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Sunday, 11 November, 2001, 12:35 GMT
Britain honours war dead
Queen Elizabeth
The Queen laid the first wreath
The Queen led the nation's tributes to the war dead at the annual service of remembrance in London on Sunday.

The service was attended for the first time by the US ambassador in London, William Farrish, who was invited to take part following the 11 September terror attacks.

Representatives of Commonwealth governments are normally the only foreign officials who attend.

New York fire chief Joe Callan, who survived the collapse of the World Trade Center, also marched alongside British firefighters to the Cenotaph.

We will remember other people who died - the victims of 11 September

Tony Blair

Remembrance Sunday and Armistice Day were commemorated on the same day for the first time since 1990.

And thousands of onlookers gathered to watch as around 10,000 war veterans and former servicemen and women, organised by the Royal British Legion, marched in a sombre parade.

Detachments from the Royal Navy, the Royal Marines, the Army, the Territorial Army, the Royal Air Force (RAF), the Royal Auxiliary Air Force, the Royal Fleet Auxiliary, the Merchant Navy and Fishing Fleets, the Coastguard and the Merchant Air Service also gathered.

Also taking part were 2,200 civilians representing organisations connected with past conflicts, including the War Widows' Association, the Princess Mary Royal Air Force Nursing Service, Queen Alexandra's Royal Naval Nursing Service, the Women's Royal Voluntary Service, St John Ambulance, the British Red Cross and the Police, Fire, Ambulance, and Prison Services.

The Massed Bands of the Guards Division and the Pipes and Drums of the 1st Battalion Scots Guards, played a selection of music, including Rule Britannia, to start the service.

The Bands of the Royal Marines and the RAF, Buglers of the Royal Marines, Trumpeters of the RAF were also present.

Last Post

At 1100GMT - the time the World War I armistice came into place on 11 November 1918 - a two-minute silence was heralded by a single cannon shot.

Trumpeters playing the Last Post ended the silence before the Queen headed the traditional wreath laying ceremony on behalf of the nation.

Prince Philip, Prince Charles, Prince Andrew, Princess Anne and Prince Michael also laid poppy wreaths at the foot of the 1920 monument, which remembers "The Glorious Dead".

And one was laid on behalf of the Queen Mother, who has had to miss the parade for the past two years due to ill health.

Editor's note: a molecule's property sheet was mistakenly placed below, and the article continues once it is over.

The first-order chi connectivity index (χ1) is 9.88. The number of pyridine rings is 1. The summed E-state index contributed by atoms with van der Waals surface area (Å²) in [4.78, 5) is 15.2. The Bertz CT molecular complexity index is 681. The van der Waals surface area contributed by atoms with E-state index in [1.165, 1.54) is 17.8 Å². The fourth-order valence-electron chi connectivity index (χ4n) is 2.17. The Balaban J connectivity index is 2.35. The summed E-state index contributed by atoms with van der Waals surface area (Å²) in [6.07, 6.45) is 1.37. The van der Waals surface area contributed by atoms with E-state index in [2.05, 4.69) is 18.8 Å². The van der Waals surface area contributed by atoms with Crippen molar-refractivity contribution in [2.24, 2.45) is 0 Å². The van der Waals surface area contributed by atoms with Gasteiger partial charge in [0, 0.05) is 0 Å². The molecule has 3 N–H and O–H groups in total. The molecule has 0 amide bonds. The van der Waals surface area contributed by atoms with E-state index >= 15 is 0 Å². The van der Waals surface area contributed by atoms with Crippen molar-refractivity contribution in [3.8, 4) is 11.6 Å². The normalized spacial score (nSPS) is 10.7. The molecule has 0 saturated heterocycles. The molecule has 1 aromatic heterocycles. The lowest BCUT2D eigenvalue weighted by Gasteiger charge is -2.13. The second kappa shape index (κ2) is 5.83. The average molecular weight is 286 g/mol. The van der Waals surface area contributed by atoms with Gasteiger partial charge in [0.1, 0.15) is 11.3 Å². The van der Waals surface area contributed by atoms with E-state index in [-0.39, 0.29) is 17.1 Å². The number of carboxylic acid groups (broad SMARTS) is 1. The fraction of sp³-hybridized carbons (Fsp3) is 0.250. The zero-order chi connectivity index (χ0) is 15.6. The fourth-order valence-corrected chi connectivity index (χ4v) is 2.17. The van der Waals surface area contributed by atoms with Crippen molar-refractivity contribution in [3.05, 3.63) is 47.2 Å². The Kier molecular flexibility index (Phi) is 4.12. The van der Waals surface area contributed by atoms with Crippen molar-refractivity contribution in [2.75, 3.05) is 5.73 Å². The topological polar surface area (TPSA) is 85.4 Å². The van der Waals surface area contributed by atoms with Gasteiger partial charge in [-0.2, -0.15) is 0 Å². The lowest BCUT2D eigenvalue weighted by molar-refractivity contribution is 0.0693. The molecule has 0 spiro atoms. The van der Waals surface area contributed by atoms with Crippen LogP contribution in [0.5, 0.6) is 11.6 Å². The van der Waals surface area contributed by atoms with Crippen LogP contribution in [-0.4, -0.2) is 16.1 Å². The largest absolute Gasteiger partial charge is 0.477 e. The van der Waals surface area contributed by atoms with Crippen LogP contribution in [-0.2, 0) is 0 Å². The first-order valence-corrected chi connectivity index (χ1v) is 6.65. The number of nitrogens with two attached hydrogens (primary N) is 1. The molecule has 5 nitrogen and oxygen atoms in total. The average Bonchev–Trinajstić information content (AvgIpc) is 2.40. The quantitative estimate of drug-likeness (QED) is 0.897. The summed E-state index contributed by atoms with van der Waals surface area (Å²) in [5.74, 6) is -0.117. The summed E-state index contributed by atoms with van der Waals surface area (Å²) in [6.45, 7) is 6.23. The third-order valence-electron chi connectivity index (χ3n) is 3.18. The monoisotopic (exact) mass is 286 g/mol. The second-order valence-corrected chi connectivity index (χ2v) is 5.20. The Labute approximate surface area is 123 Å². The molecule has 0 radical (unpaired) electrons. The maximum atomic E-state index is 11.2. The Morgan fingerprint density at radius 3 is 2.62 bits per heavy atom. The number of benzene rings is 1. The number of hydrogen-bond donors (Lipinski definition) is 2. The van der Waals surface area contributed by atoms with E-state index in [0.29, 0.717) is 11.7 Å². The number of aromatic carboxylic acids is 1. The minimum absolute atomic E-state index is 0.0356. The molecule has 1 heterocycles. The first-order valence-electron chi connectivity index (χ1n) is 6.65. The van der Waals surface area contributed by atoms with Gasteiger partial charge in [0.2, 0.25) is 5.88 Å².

Laying wreaths

The 101-year-old watched the ceremony from a balcony of the Foreign and Commonwealth Office building.

Her brother, Fergus, was killed in World War I serving with the Black Watch at Loos in 1915.

Mr Blair then led politicians including opposition leader Iain Duncan Smith and Liberal Democrat leader Charles Kennedy in laying wreaths before officials from Commonwealth countries paid their respects.

And the leaders of the Army, Navy and RAF each laid a wreath before the parade joined in prayer.

US victims remembered

Since the end of World War I 83 years ago, numerous British service men and women have died in 70 conflicts and peace keeping missions around the globe.

Tony Blair
Tony Blair: "Evil of global terrorism"
Sunday's service was also an opportunity for people to remember the victims of the US terror attacks.

Mr Blair has drawn poignant parallels between the 11 November armistice and the 11 September atrocities.

He said that while remembering those who fought in the two world wars in the traditional two-minute silence, "we will remember other people who died - the victims of 11 September".

Writing in the Mail on Sunday, he said: "Several thousand died on that terrible day.

"Every one was somebody's son, somebody's daughter.

"Every one was murdered by an evil which we must fight - the evil of global terrorism.

"With the pace of modern life, memories can be short. We move on. We get on with our lives.

"But we should never forget what happened on 11 September.

"Never forget the sickness we felt as it dawned on us that this was no accident."

The BBC's Jennie Bond
"The Queen led the nation in remembering the fallen"
The BBC's Nick Thatcher in Westminster
speaks to Diane Myers from the Womens section of the Royal British Legion
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